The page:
So what's changed in three years? Most girls who removed themselves from the Nicki Minaj bandwagon would say it was Nicki herself. To them, she is no longer the gritty lyricist they came to love and respect years ago. After all, how could the same woman who spit arguably the best verse on a song with Kanye West, Rick Ross, and Jay-Z ("Monster") make a song like "Starships" or "Marilyn Monroe" from her latest album Pink Friday: Roman Reloaded? A legitimate question, but fortunately the answers are quite simple. A good listen from Beam Me Up Scotty would show that Nicki was not your typical female rapper from the start. She displayed her versatility by singing on several songs and hooks. But just as Nicki touched on in an interview featured on her album, "That was a small facet of who I was."

The other answer is just as simple, and also eludes to the central basis of this column; like every successful artist, Nicki Minaj has expanded her brand. If Nicki was doing the same things she did in 2009, she would not enjoy half of the success she enjoys now. Why would Nicki spend her career trying to please the hip-hop purists who barely give her proper recognition in the first place? Why would Nicki Minaj emulate Lil' Kim when she could perform with Madonna at the Super Bowl? Why would Nicki Minaj limit her fan base to rap listeners when she could have fans in Liverpool and Ireland? (Minaj begins her world tour in those countries this October). The people who condemn Nicki for what she's become are ultimately aggravated by her ability to appeal to an audience other than just BET's 106 & Park. For some reason, we have this habit of wanting artists to stay in their place. The second they go "mainstream" and appear in a few commercials we label them sell-outs, as if success is this dreaded place made up of individuals with no talent. Nicki Minaj is not the first to endure this condemnation, and certainly won't be the last.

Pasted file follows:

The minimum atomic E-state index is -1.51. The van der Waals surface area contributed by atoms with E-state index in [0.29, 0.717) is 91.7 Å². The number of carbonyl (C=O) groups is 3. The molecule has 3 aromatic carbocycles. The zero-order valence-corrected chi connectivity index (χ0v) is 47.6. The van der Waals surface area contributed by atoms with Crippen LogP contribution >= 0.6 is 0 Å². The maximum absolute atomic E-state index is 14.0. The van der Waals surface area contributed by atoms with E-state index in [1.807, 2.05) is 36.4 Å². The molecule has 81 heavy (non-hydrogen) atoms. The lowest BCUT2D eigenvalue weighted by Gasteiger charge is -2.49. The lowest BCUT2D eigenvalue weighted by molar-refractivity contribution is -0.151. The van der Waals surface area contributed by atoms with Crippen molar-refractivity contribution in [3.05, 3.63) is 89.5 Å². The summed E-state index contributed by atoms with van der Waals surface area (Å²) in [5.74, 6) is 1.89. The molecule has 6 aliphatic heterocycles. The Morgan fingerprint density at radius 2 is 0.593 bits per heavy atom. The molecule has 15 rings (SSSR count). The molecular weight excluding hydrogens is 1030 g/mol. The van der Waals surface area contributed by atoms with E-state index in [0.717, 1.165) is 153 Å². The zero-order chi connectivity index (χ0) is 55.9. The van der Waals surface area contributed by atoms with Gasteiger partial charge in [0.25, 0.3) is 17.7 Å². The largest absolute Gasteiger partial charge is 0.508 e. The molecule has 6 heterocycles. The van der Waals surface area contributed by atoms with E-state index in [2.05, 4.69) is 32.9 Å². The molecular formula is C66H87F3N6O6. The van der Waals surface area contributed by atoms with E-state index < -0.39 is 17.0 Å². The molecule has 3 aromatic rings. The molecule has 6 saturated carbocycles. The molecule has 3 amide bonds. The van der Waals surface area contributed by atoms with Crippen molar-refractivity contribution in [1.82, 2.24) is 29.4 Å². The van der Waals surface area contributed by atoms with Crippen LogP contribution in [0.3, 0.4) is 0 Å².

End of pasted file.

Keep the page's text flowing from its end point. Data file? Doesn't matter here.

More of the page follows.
When Whitney Houston first started out, black radio stations wouldn't play her songs. "How Will I Know" and "I Wanna Dance With Somebody" were considered pop records with little appeal to the black audience. Making hit records and achieving commercial success made her a global phenomena, leaving vocalists like Natalie Cole in the dust and putting her in the same category as Barbara Streisand. Am I saying Nicki Minaj is Whitney Houston? Of course not. Am I saying Nicki Minaj is more talented than people give her credit for? Absolutely. While the hip-hop community grieves over the demise of "authentic" female rappers like Lil' Kim, Nicki is sustaining a brand that Kim could only dream of. Sure she can rap, but Nicki Minaj is no longer confined by the demographics of rap music. If being a sell-out breeds success, sign me up.

"It's unfortunate that at times hip-hop culture will tell you to lean only to one side, when that is detrimental for your future, it's detrimental for your growth, it's detrimental for your longevity." - Nicki Minaj


  1. Coming from the boom-bap era, she is a hard pill to swallow.

  2. Not a Minaj fan either but I find it hard to criticize this young, black woman who is not just building an empire but insists on being actively involved in every aspect of it. Young girl is watching her money and her business, both eyes open!

  3. Nicki stacking coins, hoe!

  4. Nikki is that girl "head to toe & coast to coast" .